yisraelite (author)2014-08-17

Do you have the plans for this? I would like to make one.

slivie (author)2014-05-18

Pretty interesting. Nice blue print too. I am wondering why you didn't make the expandable lattice that genuine yurts have. They are lightweight but strong and you wouldn't need big old 2 inch thick pipes. I'm thinking 1/2" pop riveted together in a lattice would be preferable. I loved the parachute idea. The reason I looked this up was I am thinking a yurt frame would make a great green house.

racoontnn (author)2014-02-08

Very interesting version of the yurt! Forward a detailed plan.

skipernicus (author)2014-01-16

This is important: parachutes do not stop the wavelengths of light that cause sunburn. So, you will have shade, but you can still get sunburn!

griddim (author)2011-07-19

this looks perfect! when can we expect the detailed plans?!?!?!

Dr.Bill (author)griddim2013-07-01

It is now July 2013 still no plans.....

magnadude (author)2012-05-27

Simply tie rope in an X between the rectangle areas of the walls. Your problem is that squares and rectangles aren't very rigid, but adding some braces between two opposite corners should work well and save you alot in time redesigning and materials.

MaxQuest (author)2011-09-08

PVC YURT UPDATE! Important! I have just returned from testing this yurt at Burning man and it was sadly unable to withstand the strong gusts of wind coming off the playa. I was able to keep it up for the first few days using pvc cement glue at the joints but ultimately it collapsed. After being on the playa for the first time this year I see that most structures of this size are made of steal however I am confident this structure will be playa proofed by next year. THE KEY IS THICKER PVC! 2 inch instead of the 3/4. Also i want to look into making a better cover as the parachute catches the wind like it's supposed to. THIS YURT IS STILL SUPER FUN. If you aren't fighting the worst conditions possible it should stay up and provide plenty of sheltered space. I'm broke now so yurt 2.0 will not be in production untill proper funding is obtained.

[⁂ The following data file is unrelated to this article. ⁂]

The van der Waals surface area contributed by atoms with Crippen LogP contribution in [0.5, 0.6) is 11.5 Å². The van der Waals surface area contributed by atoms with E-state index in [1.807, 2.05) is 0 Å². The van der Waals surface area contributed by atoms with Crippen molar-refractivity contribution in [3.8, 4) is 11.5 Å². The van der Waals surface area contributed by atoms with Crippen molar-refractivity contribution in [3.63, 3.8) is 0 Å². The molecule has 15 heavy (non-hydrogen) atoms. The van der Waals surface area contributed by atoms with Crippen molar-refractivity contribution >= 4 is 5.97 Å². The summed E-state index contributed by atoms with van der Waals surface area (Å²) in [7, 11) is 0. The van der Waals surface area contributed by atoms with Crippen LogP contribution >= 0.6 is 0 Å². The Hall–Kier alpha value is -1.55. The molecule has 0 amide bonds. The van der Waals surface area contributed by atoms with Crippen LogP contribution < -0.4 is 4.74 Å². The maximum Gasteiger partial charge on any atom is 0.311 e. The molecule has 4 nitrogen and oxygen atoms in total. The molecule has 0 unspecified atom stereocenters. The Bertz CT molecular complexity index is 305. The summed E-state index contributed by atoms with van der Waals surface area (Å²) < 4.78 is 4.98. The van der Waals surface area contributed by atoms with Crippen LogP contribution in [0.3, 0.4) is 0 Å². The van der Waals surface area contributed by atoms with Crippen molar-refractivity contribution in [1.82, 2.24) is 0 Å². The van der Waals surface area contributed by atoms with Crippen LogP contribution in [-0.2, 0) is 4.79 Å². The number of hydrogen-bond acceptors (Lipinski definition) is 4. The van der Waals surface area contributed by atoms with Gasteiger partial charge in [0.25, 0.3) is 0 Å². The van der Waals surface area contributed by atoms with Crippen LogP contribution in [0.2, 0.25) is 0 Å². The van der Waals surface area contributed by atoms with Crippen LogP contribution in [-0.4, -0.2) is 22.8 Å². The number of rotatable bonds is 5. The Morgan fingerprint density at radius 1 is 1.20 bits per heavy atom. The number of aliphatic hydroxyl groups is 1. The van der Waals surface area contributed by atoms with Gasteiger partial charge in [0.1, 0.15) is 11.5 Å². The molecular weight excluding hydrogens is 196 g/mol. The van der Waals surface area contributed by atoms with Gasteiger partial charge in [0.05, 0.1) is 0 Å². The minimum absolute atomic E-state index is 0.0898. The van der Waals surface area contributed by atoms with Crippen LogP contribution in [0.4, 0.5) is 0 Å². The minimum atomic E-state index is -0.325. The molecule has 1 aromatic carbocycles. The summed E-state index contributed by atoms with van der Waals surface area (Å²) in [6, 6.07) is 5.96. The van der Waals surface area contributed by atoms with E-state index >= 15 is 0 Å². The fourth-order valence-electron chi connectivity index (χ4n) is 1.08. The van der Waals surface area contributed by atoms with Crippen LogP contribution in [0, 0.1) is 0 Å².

Helter (author)MaxQuest2012-01-10

You'll probably get better results by using a more traditional yurt design. Increasing the diameter of the PVC will increase the rigidity of the poles, but your underlying problem is that the joints can't flex, and under high wind/stress they'll need to.
You're also increasing your costs and decreasing your portability significantly.

tricker69 (author)MaxQuest2011-11-28

Well this post answered my wind question. I wonder how some thicker walled aluminum tubing would hold up. It would still be light weight to carry the whole bundle around. A lot lighter than with a whole wooden wall frame.

busterfan1 (author)2011-09-07

This is FANTASTIC! We used an online program to play around with some of the measurements so we're off to the hardware store to pick up supplies. Just a quick question. Where did you pick up a parachute for so cheap?

jfarley3 (author)busterfan12011-09-28

I have another question, which online program did you use to play with measurements?

jerropa (author)2011-09-19


SashaDensikoff (author)2011-09-11

someone else has done a yurt with a wood frame.
It may cost a little more, but it certainly looks more resiliant, and the step by step instructions seem to be really thorough. Comes with pictures.

Hope it helps. :)

mruland (author)2011-08-25

Any news on when the detailed plans will be coming? Looking forward to trying this out...looks like something that even I can do...

MaxQuest (author)2011-07-28

look for detailed plans next week

sbilby (author)2011-07-28

I want one! When you post your instructions, I will be starting.

About This Instructable




Add instructable to: